“ …the mother must not miss this opportunity of being outdoors to train the children to have seeing eyes, hearing ears and seeds of truth deposited into their minds to grow and blossom on their own in the secret chambers of their imaginations” “No reading aloud or storytelling–in fact, there should be as little talking from her (mother) as possible, and what little there is should have a definite purpose.” Charlotte Mason volume one, page 45
3. Follow up with a discussion. Did you see anything new to add to your list of focus items? Did you complete any of the suggested observations? Do you need to do any further research to answer questions?
4. Give an opportunity for a nature journal entry. Try to encourage a simple drawing, a label, and a date. Pull out the previous challenges and review the alternatives for younger children.
The main idea of this challenge is to start a list of things you find within your focus area. You can use paper clips to fasten a list into the front of your nature journal. The list can be removed when you change your focus and it can be taped or glued into your nature journal on any page you choose.
The list can be simply the names of the items or you can add the dates you observed them and the location if you want to be more thorough. Sometimes my whole nature journal entry is just a list of things that I see on a particular outing.
The beauty of a nature journal is that it is yours to do with as you want to. I hope to give you a lot of ideas that you can choose from over the coming challenges.
This challenge is found in the Getting Started ebook which is included in every level of membership. The ebook provides the challenge as shown above as well as custom notebook pages for your follow up nature journal if desired.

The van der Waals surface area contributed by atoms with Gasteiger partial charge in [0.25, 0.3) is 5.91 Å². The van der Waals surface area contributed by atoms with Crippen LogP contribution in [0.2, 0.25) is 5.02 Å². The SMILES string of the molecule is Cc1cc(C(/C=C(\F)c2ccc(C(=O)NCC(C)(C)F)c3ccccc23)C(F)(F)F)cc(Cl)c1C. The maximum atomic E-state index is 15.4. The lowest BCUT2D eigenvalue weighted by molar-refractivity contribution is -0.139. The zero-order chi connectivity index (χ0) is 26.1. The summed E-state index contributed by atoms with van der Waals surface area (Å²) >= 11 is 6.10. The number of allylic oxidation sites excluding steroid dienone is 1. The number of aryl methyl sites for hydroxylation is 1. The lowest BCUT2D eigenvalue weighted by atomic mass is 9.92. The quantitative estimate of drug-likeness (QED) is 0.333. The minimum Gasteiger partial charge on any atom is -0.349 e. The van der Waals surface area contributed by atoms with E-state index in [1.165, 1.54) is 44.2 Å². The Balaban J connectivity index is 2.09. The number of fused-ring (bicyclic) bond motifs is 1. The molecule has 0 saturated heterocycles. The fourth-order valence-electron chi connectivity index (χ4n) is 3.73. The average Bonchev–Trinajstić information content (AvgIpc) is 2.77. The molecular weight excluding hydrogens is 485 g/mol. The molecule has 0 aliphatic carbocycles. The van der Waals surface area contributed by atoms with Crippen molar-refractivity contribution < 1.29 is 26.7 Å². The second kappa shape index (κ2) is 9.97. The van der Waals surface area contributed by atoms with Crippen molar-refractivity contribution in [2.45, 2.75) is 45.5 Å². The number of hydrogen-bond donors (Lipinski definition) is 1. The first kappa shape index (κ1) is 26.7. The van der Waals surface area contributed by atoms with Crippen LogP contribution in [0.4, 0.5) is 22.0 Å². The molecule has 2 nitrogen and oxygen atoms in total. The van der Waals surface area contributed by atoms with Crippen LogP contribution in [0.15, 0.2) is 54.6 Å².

Blackberry vines grew all around my resting spot yesterday on my hike. I decided to really observe them and then draw them for my nature journal.
Here are some leaves that I chose to draw.
After I started drawing, I realized just how many thorns there are on a blackberry vine. There are thorns on the vine and on the back of the leaf.
Here is a close-up of the thorns on the back of the blackberry leaf. If you click on the photo and make it larger you will see something very interesting. Did you click? Did you see the little insects that I believe are aphids? How cool is that?
“The scientific names given to the parts of plants have been the stumbling block to many teachers, and yet this part of plant study should be easily accomplished. First of all, the teacher should have in mind clearly the names of the parts which she wishes to teach; the illustrations here given are for her convenience.” Handbook of Nature Study page 456
In the Handbook of Nature Study, you will find a nice diagram of the leaf parts on page 457. On the blackberry leaf it is easy to find all the parts and now I can name them with any leaf.
Here is my nature journal entry for this plant.
It was a great hike and I will be sharing more of what we saw as the days go by.
March 1, 2008
Dear Nature Friends,
Today we took our Outdoor Hour Challenge on the road, or should I say trail? The last Friday of every month we take the day off from our regular schooling to have a Nature Day. This is something I have been doing all year with my 12 and 14 year old sons. We take the day and focus on some aspect of nature that fits in with our science lessons or our interests.
Please remember when you read my post and view my photos (and a short video) that we have been doing nature study in our family since these two boys were able to walk….a long time. We also live in a moderate climate and have limitless access to wilderness. This hike is literally out our door and a few miles away. On a scale of one to ten, this day was a perfect ten. I hope that puts our experience in perspective for you beginners. This is what your nature study can look like in a few years if you keep at it, little by little.
In challenge number 1 I shared our hike on a new trail…the one with the ferns and the unusual bud. We wanted to take the hike all the way to the river this time so after a short stop at our tree in the woods, we headed over to the trail head. We set off at a quick pace but soon we found wildflowers blooming and of course I had to stop to take a few photos.